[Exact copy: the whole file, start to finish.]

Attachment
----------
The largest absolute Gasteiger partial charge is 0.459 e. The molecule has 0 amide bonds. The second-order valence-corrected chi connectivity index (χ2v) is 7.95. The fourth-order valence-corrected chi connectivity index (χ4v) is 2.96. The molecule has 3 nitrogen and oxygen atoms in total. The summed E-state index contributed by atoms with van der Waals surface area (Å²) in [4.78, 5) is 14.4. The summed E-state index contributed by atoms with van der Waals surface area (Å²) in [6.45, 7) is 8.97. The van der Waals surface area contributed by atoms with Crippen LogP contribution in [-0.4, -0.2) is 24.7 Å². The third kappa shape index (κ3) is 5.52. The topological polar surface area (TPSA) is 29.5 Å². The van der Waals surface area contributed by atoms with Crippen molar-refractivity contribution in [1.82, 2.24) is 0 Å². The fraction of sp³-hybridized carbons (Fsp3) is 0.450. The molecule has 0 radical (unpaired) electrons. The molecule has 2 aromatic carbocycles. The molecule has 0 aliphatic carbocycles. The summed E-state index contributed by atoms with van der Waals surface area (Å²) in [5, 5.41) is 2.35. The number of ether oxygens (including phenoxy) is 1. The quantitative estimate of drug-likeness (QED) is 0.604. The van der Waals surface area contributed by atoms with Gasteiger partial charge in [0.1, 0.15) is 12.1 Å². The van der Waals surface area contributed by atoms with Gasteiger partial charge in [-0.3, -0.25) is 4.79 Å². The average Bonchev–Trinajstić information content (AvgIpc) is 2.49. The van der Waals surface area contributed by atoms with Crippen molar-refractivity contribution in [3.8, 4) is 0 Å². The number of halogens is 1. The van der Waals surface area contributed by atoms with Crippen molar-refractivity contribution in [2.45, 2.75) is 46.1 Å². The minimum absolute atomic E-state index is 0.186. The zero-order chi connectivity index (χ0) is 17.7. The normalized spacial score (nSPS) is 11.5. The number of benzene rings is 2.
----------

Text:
The largest absolute Gasteiger partial charge is 0.459 e. The molecule has 0 amide bonds. The second-order valence-corrected chi connectivity index (χ2v) is 7.95. The fourth-order valence-corrected chi connectivity index (χ4v) is 2.96. The molecule has 3 nitrogen and oxygen atoms in total. The summed E-state index contributed by atoms with van der Waals surface area (Å²) in [4.78, 5) is 14.4. The summed E-state index contributed by atoms with van der Waals surface area (Å²) in [6.45, 7) is 8.97. The van der Waals surface area contributed by atoms with Crippen LogP contribution in [-0.4, -0.2) is 24.7 Å². The third kappa shape index (κ3) is 5.52. The topological polar surface area (TPSA) is 29.5 Å². The van der Waals surface area contributed by atoms with Crippen molar-refractivity contribution in [1.82, 2.24) is 0 Å². The fraction of sp³-hybridized carbons (Fsp3) is 0.450. The molecule has 0 radical (unpaired) electrons. The molecule has 2 aromatic carbocycles. The molecule has 0 aliphatic carbocycles. The summed E-state index contributed by atoms with van der Waals surface area (Å²) in [5, 5.41) is 2.35. The number of ether oxygens (including phenoxy) is 1. The quantitative estimate of drug-likeness (QED) is 0.604. The van der Waals surface area contributed by atoms with Gasteiger partial charge in [0.1, 0.15) is 12.1 Å². The van der Waals surface area contributed by atoms with Gasteiger partial charge in [-0.3, -0.25) is 4.79 Å². The average Bonchev–Trinajstić information content (AvgIpc) is 2.49. The van der Waals surface area contributed by atoms with Crippen molar-refractivity contribution in [3.8, 4) is 0 Å². The number of halogens is 1. The van der Waals surface area contributed by atoms with Crippen molar-refractivity contribution in [2.45, 2.75) is 46.1 Å². The minimum absolute atomic E-state index is 0.186. The zero-order chi connectivity index (χ0) is 17.7. The normalized spacial score (nSPS) is 11.5. The number of benzene rings is 2.